Southern England was hit by a major Atlantic storm, which could be its worst in years.
Strong winds blew and heavy rains fell late Sunday.
Two people were killed by falling trees in the severe storm and Sky News reported that a 14-year-old boy, named locally as Dylan Alkins, is feared dead after being swept out to sea on Sunday in Newhaven, East Sussex.
Hurricane-speed winds of up to 100mph swept across the South West, South, South East, the Midlands and the East of England.
Several London Underground and train services were suspended, the port of Dover in Kent temporarily shut after gusts of 65 knots were recorded in the area.
More than 130 flights at Heathrow Airport were cancelled because of the weather.
The Environment Agency said there were 12 flood warnings in place across the South West, the Midlands and the East of England.
National Geographic magazine turned 125 this month.
The magazine moves the birthday celebration off its pages with the October 1st public launch of a photo-sharing platform, Your Shot (NGYourShot.com), that allows photography fans to connect with photographers and editors around virtual assignments, get direct feedback on their work and participate in a unique photography-based community.
One of the magazine’s young star photographers, Cory Richards, will usher in the month as lead curator of the magazine’s first assignment on Your Shot.
Led by Richards and his magazine photo editor, Sadie Quarrier, the assignment invites photographers to share three images that convey how photography can help us explore our changing world.
Throughout the assignment, Richards and Quarrier will provide photo tips and feedback on the images that are submitted along with direction on what they feel will best help tell the story.
Their favourite photograph will be selected to appear in a future issue of National Geographic magazine.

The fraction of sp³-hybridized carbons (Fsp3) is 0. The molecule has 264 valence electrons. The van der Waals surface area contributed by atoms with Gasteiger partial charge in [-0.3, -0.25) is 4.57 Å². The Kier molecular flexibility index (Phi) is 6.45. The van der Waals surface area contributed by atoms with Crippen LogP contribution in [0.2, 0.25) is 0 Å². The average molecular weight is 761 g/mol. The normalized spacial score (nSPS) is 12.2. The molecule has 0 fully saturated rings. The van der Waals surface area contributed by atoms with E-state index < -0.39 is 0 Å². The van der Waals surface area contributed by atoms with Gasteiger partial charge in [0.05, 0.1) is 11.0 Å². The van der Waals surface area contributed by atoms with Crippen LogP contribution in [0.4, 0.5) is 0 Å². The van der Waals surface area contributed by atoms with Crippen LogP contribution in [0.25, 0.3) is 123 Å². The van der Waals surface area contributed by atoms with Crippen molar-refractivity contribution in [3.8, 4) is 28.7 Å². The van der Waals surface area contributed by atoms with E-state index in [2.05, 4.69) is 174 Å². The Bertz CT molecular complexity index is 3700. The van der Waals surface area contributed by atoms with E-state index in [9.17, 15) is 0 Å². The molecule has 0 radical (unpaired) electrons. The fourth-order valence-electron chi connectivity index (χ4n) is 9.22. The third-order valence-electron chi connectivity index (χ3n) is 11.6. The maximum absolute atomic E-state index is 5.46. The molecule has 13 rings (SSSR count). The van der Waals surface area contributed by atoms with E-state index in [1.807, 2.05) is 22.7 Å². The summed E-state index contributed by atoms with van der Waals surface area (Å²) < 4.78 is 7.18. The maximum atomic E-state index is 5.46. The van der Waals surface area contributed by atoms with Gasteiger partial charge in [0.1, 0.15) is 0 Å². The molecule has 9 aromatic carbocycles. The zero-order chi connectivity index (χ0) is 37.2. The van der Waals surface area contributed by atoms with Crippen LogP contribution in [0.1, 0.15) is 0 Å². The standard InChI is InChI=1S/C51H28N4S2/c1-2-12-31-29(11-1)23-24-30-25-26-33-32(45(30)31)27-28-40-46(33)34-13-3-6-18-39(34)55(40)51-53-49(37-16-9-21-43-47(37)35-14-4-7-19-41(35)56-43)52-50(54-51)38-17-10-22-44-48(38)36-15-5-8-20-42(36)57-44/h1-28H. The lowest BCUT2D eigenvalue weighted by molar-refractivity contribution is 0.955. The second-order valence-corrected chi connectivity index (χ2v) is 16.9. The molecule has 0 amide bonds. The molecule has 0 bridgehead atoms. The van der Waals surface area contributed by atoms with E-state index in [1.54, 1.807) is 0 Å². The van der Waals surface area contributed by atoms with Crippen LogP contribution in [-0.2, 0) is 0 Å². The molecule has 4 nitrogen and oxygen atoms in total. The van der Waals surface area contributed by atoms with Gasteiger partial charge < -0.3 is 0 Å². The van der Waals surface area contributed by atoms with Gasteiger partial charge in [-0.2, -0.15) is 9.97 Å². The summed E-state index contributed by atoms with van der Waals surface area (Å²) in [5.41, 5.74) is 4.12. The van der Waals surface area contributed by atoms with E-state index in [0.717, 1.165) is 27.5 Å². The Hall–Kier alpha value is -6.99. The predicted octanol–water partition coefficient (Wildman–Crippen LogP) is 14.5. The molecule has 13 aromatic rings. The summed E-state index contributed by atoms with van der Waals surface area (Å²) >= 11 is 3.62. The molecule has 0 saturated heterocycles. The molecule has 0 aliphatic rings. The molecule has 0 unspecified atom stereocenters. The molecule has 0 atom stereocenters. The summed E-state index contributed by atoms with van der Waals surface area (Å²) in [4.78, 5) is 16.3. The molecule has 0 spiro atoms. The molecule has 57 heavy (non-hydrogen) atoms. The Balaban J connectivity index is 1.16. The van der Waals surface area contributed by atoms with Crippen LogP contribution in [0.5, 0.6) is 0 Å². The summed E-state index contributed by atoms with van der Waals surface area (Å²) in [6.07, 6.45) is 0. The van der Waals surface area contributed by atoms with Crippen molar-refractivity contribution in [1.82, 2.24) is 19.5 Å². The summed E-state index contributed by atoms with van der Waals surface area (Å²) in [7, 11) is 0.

Participants must join Your Shot, National Geographic’s free online photo community and storytelling platform, to submit photos to the assignment, which runs until today, October. 22. (National Geographic)
Congratulations to Department of Islamic Development Malaysia (JAKIM) for today’s Khutbah Jummat with the title, ‘Menangani Konsep Kebebasan’. It was a very good khutbah about Human Rights and freedom. The Khatib also spoke about Universal Periodic Review (UPR), United Nations Human Rights Council (UNHRC) demands and COMANGO (Coalition of Malaysian Non-Governmental Organisations).
The UPR process is getting closer. As what was said by the Khatib, we must not accept the UNHRC demands that wanted Malaysia to legitimise LGBTIQ, abolishing some part of the Syariah Law and others that are against the Malaysian Federal Constitution.
Article 3(1) of the Federal Constitution stated that, “Islam is the religion of the Federation; but other religions may be practised in peace and harmony in any part of the Federation”. So, as Islam is the religion of the Malaysia, we cannot accept total freedom, in fact total freedom is bad for us. That is why every country has rules that must be obeyed by everybody in the country including the tourists and visitors from other countries.
This proves that COMANGO, does not represent Malaysian Muslims. COMANGO leaders are not Muslim, so how could they represent the Muslims on Islamic issues? COMANGO is lying when it claims that it represent most Malaysian. And after I read their reports, I know that they are lying about the situation in Malaysia and accusing the Malaysian government for things that are not true.
After all, most of the COMANGO leaders are Malaysian opposition parties’ DAP and PKR leaders who would blame the government for every thing that they can ever imagine.
Lao Airlines plane crashed into the Mekong River in the southern city of Pakse, near the border with Thailand, just before 16:00 (ICT) on Wednesday.
Lao Airlines Flight QV301 crashed in the Mekong River, killing all 49 passengers and crews.
The state-run Lao Airlines said in a statement that the plane took off from the capital Vientiane and “ran into extreme bad weather conditions” as it prepared to land at Pakse Airport.
AP reported that 17 of the victims were from Lao, seven from France, five were from Australia five from Thailand, three from Korea, two from Vietnam and one person each from Canada, China, Malaysia, Taiwan and the United States.
The airline said it had yet to determine reasons for the crash of the ATR-72 aircraft which was virtually new and had just been delivered in March.